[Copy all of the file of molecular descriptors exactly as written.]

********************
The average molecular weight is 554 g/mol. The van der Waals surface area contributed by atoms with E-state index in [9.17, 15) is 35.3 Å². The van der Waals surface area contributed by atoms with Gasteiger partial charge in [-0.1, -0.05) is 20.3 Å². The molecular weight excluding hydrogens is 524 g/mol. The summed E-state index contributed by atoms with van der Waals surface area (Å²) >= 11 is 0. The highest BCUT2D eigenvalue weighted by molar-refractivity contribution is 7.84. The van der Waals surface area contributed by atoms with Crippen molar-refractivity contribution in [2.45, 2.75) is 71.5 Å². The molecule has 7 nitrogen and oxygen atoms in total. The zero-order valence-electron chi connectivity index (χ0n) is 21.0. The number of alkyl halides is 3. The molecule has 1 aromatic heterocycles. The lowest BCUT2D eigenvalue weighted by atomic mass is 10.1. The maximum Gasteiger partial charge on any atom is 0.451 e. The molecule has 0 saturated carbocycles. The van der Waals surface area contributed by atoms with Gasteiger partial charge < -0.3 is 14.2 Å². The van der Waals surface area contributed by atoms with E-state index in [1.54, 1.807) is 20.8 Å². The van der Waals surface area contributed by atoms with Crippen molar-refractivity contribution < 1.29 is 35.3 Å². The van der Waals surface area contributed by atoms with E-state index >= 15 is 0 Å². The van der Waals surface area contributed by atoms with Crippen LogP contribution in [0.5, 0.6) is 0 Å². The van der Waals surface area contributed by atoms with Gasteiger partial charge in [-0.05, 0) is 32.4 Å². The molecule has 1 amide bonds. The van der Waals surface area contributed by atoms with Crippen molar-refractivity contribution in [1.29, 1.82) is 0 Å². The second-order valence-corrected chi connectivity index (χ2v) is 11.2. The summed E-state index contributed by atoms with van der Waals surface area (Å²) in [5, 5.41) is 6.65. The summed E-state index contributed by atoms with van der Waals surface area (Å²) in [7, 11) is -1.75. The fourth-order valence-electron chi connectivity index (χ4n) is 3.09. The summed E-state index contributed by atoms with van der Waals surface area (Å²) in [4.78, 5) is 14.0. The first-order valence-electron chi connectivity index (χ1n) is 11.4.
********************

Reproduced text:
The average molecular weight is 554 g/mol. The van der Waals surface area contributed by atoms with E-state index in [9.17, 15) is 35.3 Å². The van der Waals surface area contributed by atoms with Gasteiger partial charge in [-0.1, -0.05) is 20.3 Å². The molecular weight excluding hydrogens is 524 g/mol. The summed E-state index contributed by atoms with van der Waals surface area (Å²) >= 11 is 0. The highest BCUT2D eigenvalue weighted by molar-refractivity contribution is 7.84. The van der Waals surface area contributed by atoms with Crippen molar-refractivity contribution in [2.45, 2.75) is 71.5 Å². The molecule has 7 nitrogen and oxygen atoms in total. The zero-order valence-electron chi connectivity index (χ0n) is 21.0. The number of alkyl halides is 3. The molecule has 1 aromatic heterocycles. The lowest BCUT2D eigenvalue weighted by atomic mass is 10.1. The maximum Gasteiger partial charge on any atom is 0.451 e. The molecule has 0 saturated carbocycles. The van der Waals surface area contributed by atoms with Gasteiger partial charge < -0.3 is 14.2 Å². The van der Waals surface area contributed by atoms with E-state index in [1.54, 1.807) is 20.8 Å². The van der Waals surface area contributed by atoms with Crippen molar-refractivity contribution < 1.29 is 35.3 Å². The van der Waals surface area contributed by atoms with E-state index >= 15 is 0 Å². The van der Waals surface area contributed by atoms with Crippen LogP contribution in [0.5, 0.6) is 0 Å². The van der Waals surface area contributed by atoms with Gasteiger partial charge in [-0.05, 0) is 32.4 Å². The molecule has 1 amide bonds. The van der Waals surface area contributed by atoms with Crippen molar-refractivity contribution in [1.29, 1.82) is 0 Å². The second-order valence-corrected chi connectivity index (χ2v) is 11.2. The summed E-state index contributed by atoms with van der Waals surface area (Å²) in [5, 5.41) is 6.65. The summed E-state index contributed by atoms with van der Waals surface area (Å²) in [7, 11) is -1.75. The fourth-order valence-electron chi connectivity index (χ4n) is 3.09. The summed E-state index contributed by atoms with van der Waals surface area (Å²) in [4.78, 5) is 14.0. The first-order valence-electron chi connectivity index (χ1n) is 11.4.